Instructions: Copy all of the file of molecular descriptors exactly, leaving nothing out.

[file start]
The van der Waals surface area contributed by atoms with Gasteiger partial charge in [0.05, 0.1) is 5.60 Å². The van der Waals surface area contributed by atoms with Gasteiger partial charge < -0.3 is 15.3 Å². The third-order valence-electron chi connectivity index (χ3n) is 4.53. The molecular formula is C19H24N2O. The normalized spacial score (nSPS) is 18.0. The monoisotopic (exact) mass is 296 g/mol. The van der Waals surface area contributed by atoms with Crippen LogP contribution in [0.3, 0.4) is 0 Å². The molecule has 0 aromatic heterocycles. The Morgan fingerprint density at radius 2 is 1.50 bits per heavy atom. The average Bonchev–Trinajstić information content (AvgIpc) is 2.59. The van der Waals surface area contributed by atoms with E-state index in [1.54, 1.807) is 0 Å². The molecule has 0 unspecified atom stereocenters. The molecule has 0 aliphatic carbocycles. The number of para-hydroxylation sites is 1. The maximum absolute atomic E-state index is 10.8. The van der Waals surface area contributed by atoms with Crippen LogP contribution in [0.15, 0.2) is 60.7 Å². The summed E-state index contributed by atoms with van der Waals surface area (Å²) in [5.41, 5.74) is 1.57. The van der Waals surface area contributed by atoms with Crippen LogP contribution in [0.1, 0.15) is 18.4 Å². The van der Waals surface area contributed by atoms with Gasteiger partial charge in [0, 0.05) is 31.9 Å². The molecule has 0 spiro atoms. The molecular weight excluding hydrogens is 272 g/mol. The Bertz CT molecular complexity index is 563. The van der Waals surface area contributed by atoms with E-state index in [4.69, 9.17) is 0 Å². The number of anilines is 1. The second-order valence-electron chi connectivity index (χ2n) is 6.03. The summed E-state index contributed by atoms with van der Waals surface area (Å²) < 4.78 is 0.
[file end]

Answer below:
The van der Waals surface area contributed by atoms with Gasteiger partial charge in [0.05, 0.1) is 5.60 Å². The van der Waals surface area contributed by atoms with Gasteiger partial charge < -0.3 is 15.3 Å². The third-order valence-electron chi connectivity index (χ3n) is 4.53. The molecular formula is C19H24N2O. The normalized spacial score (nSPS) is 18.0. The monoisotopic (exact) mass is 296 g/mol. The van der Waals surface area contributed by atoms with Crippen LogP contribution in [0.3, 0.4) is 0 Å². The molecule has 0 aromatic heterocycles. The Morgan fingerprint density at radius 2 is 1.50 bits per heavy atom. The average Bonchev–Trinajstić information content (AvgIpc) is 2.59. The van der Waals surface area contributed by atoms with E-state index in [1.54, 1.807) is 0 Å². The molecule has 0 unspecified atom stereocenters. The molecule has 0 aliphatic carbocycles. The number of para-hydroxylation sites is 1. The maximum absolute atomic E-state index is 10.8. The van der Waals surface area contributed by atoms with Crippen LogP contribution in [0.15, 0.2) is 60.7 Å². The summed E-state index contributed by atoms with van der Waals surface area (Å²) in [5.41, 5.74) is 1.57. The van der Waals surface area contributed by atoms with Crippen LogP contribution in [0.1, 0.15) is 18.4 Å². The van der Waals surface area contributed by atoms with Gasteiger partial charge in [0, 0.05) is 31.9 Å². The molecule has 0 spiro atoms. The molecular weight excluding hydrogens is 272 g/mol. The Bertz CT molecular complexity index is 563. The van der Waals surface area contributed by atoms with E-state index in [4.69, 9.17) is 0 Å². The number of anilines is 1. The second-order valence-electron chi connectivity index (χ2n) is 6.03. The summed E-state index contributed by atoms with van der Waals surface area (Å²) < 4.78 is 0.